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The Decadent Movement

The Decadent was speaking to his soul--
Poor useless thing, he said,
Why did God burden me with such as thou?
The body were enough,
The body gives me all.

~

He dreamed of a new sin: An incest 'twixt the body and the soul

From “The Décadent to His Soul” by Richard Le Galliene.

Analysis 

These lines from “The Decadent to His Soul” by Richard Le Galliene call to mind the central decadent themes at the heart of The Portrait of Dorian Gray. Like the narrator in this poem, Dorian enjoys the pleasures of the material world and feels that they are all that is necessary in life, while simultaneously feeling horrified at the decaying soul represented by his portrait. The last line quoted here calls to mind Dorian’s ultimate “sin”, in which while letting the portrait that represents fusion body and soul decay he believes that being physically beautiful and leading a life that is also beautiful are enough. 

"Decadence"

The term “decadence” refers in the broad sense to the phase in which a civilization decays and declines, but the term has also been used to describe several artistic movements, particularly in the nineteenth century. The decadence of fin de siècle England is said to have grown out of the earlier French decadence movement spearheaded by writers such as Charles Baudelaire and Joris-Karl Huysmans. In England the movement’s primary champions were Oscar Wilde (called the “High Priest” of the movement by the National Observer at the time of his trial (Thornton 1)), illustrator Aubrey Beardsley, and author Walter Pater. Though decadence is a broad label, and shares much overlap with the Aesthetic and Symbolist movements, qualities frequently attributed to the movement include perversity, artificiality, egoism, curiosity (Goldfarb 371), morbidity, and a desire to “épater le bourgeois (shock the bourgeois) (“Decadents and Aesthetes.”).

Critical Essay – Artificiality and Virtue

The character of Dorian Gray and his portrait stand as embodiments of the decadence of the fin de siècle. Dorian does not only lead a lifestyle that is decadent, hedonistic, and “immoral” on a superficial level, as it is implied that he engages in several affairs with young women and frequents opium dens, but the marred portrait and Dorian’s permanently youthful visage themselves represent the artificiality that was favored by the decadents – “the aesthetic crosses over into the real world and takes on its temporality, whereas the real, by the magic of Dorian’s wish not to age, takes on the timelessness of art (Bernheimer, et al, 5)”.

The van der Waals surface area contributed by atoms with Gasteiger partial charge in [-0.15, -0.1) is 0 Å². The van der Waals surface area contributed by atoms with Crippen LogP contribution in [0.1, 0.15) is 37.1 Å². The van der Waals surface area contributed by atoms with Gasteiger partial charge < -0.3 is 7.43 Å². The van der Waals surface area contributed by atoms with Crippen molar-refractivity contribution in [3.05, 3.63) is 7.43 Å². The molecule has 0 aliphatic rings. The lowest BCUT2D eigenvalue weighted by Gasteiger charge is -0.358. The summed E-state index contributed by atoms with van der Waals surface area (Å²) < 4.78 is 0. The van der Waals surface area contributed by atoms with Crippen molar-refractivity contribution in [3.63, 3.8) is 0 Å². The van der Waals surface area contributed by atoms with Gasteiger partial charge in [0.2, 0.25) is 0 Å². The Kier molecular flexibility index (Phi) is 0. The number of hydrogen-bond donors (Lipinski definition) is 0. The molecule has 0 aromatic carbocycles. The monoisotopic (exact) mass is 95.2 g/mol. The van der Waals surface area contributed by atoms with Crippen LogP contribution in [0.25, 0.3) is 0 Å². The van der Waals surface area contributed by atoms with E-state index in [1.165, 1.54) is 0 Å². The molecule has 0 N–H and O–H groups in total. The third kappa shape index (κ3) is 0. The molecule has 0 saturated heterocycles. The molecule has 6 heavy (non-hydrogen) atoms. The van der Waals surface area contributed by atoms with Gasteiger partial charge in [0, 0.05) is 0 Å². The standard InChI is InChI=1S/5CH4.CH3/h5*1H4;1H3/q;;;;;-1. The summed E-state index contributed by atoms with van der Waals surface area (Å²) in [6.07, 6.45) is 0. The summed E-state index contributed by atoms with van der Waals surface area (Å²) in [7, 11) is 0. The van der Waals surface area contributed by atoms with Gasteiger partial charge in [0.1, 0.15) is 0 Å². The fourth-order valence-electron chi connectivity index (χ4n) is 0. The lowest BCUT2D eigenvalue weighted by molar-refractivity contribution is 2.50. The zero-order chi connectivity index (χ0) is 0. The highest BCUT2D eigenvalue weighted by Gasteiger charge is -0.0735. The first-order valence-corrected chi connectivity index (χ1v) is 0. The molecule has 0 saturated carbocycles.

To decadent forefather Charles Baudelaire, virtue and goodness were artificial constructs – “"All that is beautiful and noble is the result of reason and calculation. Crime, the taste for which the human animal draws from the womb of his mother, is natural in its origins. Virtue, on the contrary, is artificial and supernatural, since gods and prophets were necessary in every epoch and every nation to teach virtue . . . the good is always the product of some art (“Decadents and Aesthetes.”)," he wrote. Baudelaire’s thoughts on crime bring to mind Lord Henry’s, “All crime is vulgar, just as all vulgarity is crime… Crime belongs exclusively to the lower orders… I should fancy that crime was to them what art is to us, simply a method of procuring extraordinary sensations (Wilde 213).” Lord Henry seems to feel similarly to Baudelaire as he finally presents to Dorian the boundaries of his decadent philosophy – crime is vulgar, and therefore the opposite of art, and adds, “One should never do anything that one cannot talk about after dinner,” indicating further that his objection to crime is not related to the question of its morality, but because it lacks the virtue of the artistic.

Dorian’s affair with Sibyl Vane is another case in the novel that suggests the virtue of artificiality, for Dorian loves Sibyl as a talented actress, a figure of art and artificiality. When Sibyl succumbs to her human love for Dorian and loses her talent, Dorian as a true decadent, falls out of love with her.


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